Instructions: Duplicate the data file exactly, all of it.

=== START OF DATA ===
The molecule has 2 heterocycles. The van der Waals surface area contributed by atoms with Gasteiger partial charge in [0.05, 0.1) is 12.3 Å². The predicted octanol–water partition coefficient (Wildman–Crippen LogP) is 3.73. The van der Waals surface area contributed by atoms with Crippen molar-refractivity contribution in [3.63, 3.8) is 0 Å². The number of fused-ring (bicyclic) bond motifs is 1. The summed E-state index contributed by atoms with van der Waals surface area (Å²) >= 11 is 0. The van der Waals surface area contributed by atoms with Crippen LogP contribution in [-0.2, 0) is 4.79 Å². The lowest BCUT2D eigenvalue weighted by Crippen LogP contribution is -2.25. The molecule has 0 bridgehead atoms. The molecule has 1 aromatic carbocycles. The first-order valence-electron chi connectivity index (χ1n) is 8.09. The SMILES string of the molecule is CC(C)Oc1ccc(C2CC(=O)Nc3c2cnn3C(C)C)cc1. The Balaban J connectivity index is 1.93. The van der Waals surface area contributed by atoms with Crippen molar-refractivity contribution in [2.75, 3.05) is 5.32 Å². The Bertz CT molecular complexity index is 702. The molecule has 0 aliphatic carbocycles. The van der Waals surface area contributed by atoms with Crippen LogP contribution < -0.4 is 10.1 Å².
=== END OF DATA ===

The molecule has 2 heterocycles. The van der Waals surface area contributed by atoms with Gasteiger partial charge in [0.05, 0.1) is 12.3 Å². The predicted octanol–water partition coefficient (Wildman–Crippen LogP) is 3.73. The van der Waals surface area contributed by atoms with Crippen molar-refractivity contribution in [3.63, 3.8) is 0 Å². The number of fused-ring (bicyclic) bond motifs is 1. The summed E-state index contributed by atoms with van der Waals surface area (Å²) >= 11 is 0. The van der Waals surface area contributed by atoms with Crippen LogP contribution in [-0.2, 0) is 4.79 Å². The lowest BCUT2D eigenvalue weighted by Crippen LogP contribution is -2.25. The molecule has 0 bridgehead atoms. The molecule has 1 aromatic carbocycles. The first-order valence-electron chi connectivity index (χ1n) is 8.09. The SMILES string of the molecule is CC(C)Oc1ccc(C2CC(=O)Nc3c2cnn3C(C)C)cc1. The Balaban J connectivity index is 1.93. The van der Waals surface area contributed by atoms with Crippen molar-refractivity contribution in [2.75, 3.05) is 5.32 Å². The Bertz CT molecular complexity index is 702. The molecule has 0 aliphatic carbocycles. The van der Waals surface area contributed by atoms with Crippen LogP contribution < -0.4 is 10.1 Å².